Cutscenes are a contentious aspect of mainstream gaming, past and present. They’re frequently considered a roadbump to gameplay, marginal to the real meat of the game at best, and even evidence of ‘cinema envy’ on the developers’ part. They’re positioned as an intrusion of film into the ‘pure gameplay’ of the medium and a shallow attempt to gain the perceived acceptance and acclaim film as a medium has, and videogames apparently lack. The criticism of cutscenes, not only from this academic perspective but also reviewers and enthusiasts can be extremely harsh. Some go so far as to have hard limits of how long a cutscene should be, regardless of content or function within the story. Looking at games from a formalist perspective focused on the mechanics of gameplay, cutscenes would ideally be unobtrusively brief or non-existent. But the flavor of a game like Metal Gear Solid 3, part of a series frequently criticized for overlong cutscenes, would be completely different if not for the History Channel documentary style exposition that opens it.
Regardless, the pushback against cutscenes has led to a variety of strategies for working around non-interactive cinematics becoming increasingly common in AAA games. Environmental storytelling, in the form of visual details such as graffiti and signs, overheard spoken dialogue from nearby NPCs, and level designs that guide the player through realtime checkpoints serving to reveal plot has been described as post-cutscene game design. However, especially in AAA games, many of these attempts seem embroiled in an anxiety about the inherent intermedia quality of videogames. A videogame is not simply a game in the way that a painting is simply a painting. It’s a complex mix of programming, art, sound design, writing, and often cinematics, or at the very least event pacing, frequently taking cues from the moving image. The supposed integrity of the videogame as a medium that stands alone relies on refusing to engage with these other parts of its material reality, or at least minimizing them in favor of an experience where the player must always be focusing on mechanics. However, like collage, the meaning of games can’t be divorced from their intermedia quality.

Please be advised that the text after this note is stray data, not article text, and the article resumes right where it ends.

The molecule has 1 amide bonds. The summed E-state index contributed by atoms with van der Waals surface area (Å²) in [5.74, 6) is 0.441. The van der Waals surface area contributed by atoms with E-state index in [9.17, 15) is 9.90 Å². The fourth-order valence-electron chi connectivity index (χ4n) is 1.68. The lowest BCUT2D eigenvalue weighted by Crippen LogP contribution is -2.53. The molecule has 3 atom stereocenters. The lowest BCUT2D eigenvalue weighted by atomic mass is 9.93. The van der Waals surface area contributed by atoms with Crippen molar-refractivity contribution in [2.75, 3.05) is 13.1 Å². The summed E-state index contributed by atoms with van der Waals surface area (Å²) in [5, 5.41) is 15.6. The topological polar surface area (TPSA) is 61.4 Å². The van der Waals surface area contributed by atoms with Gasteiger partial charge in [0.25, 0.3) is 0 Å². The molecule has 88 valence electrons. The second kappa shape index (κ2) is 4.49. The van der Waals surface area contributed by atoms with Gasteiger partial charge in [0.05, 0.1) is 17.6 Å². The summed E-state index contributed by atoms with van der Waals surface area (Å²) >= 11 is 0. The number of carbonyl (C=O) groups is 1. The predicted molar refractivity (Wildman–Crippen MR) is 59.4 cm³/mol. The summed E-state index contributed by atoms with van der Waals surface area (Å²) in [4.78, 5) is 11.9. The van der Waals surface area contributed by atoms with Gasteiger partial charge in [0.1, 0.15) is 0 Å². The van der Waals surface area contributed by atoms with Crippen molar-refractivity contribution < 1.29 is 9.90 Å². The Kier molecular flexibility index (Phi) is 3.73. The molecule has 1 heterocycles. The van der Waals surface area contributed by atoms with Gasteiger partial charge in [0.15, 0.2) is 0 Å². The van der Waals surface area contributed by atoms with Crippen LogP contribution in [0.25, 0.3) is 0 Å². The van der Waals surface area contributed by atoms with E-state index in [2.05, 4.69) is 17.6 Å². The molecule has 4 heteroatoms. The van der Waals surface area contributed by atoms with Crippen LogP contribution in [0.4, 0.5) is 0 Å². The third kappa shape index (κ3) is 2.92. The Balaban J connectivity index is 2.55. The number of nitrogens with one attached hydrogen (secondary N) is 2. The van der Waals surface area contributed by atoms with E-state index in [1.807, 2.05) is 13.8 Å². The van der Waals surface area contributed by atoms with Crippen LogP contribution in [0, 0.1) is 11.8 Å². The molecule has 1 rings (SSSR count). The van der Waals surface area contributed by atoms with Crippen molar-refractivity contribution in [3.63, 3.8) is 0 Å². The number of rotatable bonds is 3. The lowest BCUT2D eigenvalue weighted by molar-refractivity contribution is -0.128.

While postmodernism was a movement in the arts that embraced intermedia and pastiche approaches, post-cutscene attempts to hide these elements in videogames. Cutscenes are not simply a lazy shortcut to provide context and flavor for the gameplay. They also create a rhythm, and allow for breaks between active play and the payoff, not only of plot development and cinematics, but the release of the tension that builds up during play during to the non-interactive period. Games insistent on not using traditional cutscenes, or littering them with the looming threat of a sudden quicktime event, break this flow of energy, with, presumably, the potential for a radical break with the pacing and play styles of games using traditional cutscenes.